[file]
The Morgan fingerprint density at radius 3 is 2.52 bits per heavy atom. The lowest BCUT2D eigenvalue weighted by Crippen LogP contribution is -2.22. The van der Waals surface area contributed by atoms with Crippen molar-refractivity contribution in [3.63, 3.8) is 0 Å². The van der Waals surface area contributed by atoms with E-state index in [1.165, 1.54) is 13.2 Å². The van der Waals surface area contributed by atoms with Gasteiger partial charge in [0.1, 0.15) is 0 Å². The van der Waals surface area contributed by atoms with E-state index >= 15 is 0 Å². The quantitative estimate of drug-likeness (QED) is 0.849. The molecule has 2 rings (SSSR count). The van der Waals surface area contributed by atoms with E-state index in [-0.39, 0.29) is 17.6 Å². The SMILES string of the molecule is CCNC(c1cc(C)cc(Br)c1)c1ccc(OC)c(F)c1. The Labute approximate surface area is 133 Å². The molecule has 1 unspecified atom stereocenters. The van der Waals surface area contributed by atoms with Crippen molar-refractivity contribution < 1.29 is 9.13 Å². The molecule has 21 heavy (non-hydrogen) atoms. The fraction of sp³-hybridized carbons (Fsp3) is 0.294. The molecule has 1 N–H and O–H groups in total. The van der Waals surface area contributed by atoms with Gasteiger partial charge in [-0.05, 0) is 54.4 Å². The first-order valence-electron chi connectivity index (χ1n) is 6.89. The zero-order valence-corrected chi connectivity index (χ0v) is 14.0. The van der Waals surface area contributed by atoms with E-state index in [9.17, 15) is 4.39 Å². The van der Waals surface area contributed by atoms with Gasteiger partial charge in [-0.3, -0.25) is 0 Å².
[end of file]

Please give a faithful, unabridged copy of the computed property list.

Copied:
The Morgan fingerprint density at radius 3 is 2.52 bits per heavy atom. The lowest BCUT2D eigenvalue weighted by Crippen LogP contribution is -2.22. The van der Waals surface area contributed by atoms with Crippen molar-refractivity contribution in [3.63, 3.8) is 0 Å². The van der Waals surface area contributed by atoms with E-state index in [1.165, 1.54) is 13.2 Å². The van der Waals surface area contributed by atoms with Gasteiger partial charge in [0.1, 0.15) is 0 Å². The van der Waals surface area contributed by atoms with E-state index >= 15 is 0 Å². The quantitative estimate of drug-likeness (QED) is 0.849. The molecule has 2 rings (SSSR count). The van der Waals surface area contributed by atoms with E-state index in [-0.39, 0.29) is 17.6 Å². The SMILES string of the molecule is CCNC(c1cc(C)cc(Br)c1)c1ccc(OC)c(F)c1. The Labute approximate surface area is 133 Å². The molecule has 1 unspecified atom stereocenters. The van der Waals surface area contributed by atoms with Crippen molar-refractivity contribution < 1.29 is 9.13 Å². The molecule has 21 heavy (non-hydrogen) atoms. The fraction of sp³-hybridized carbons (Fsp3) is 0.294. The molecule has 1 N–H and O–H groups in total. The van der Waals surface area contributed by atoms with Gasteiger partial charge in [-0.05, 0) is 54.4 Å². The first-order valence-electron chi connectivity index (χ1n) is 6.89. The zero-order valence-corrected chi connectivity index (χ0v) is 14.0. The van der Waals surface area contributed by atoms with E-state index in [9.17, 15) is 4.39 Å². The van der Waals surface area contributed by atoms with Gasteiger partial charge in [-0.3, -0.25) is 0 Å².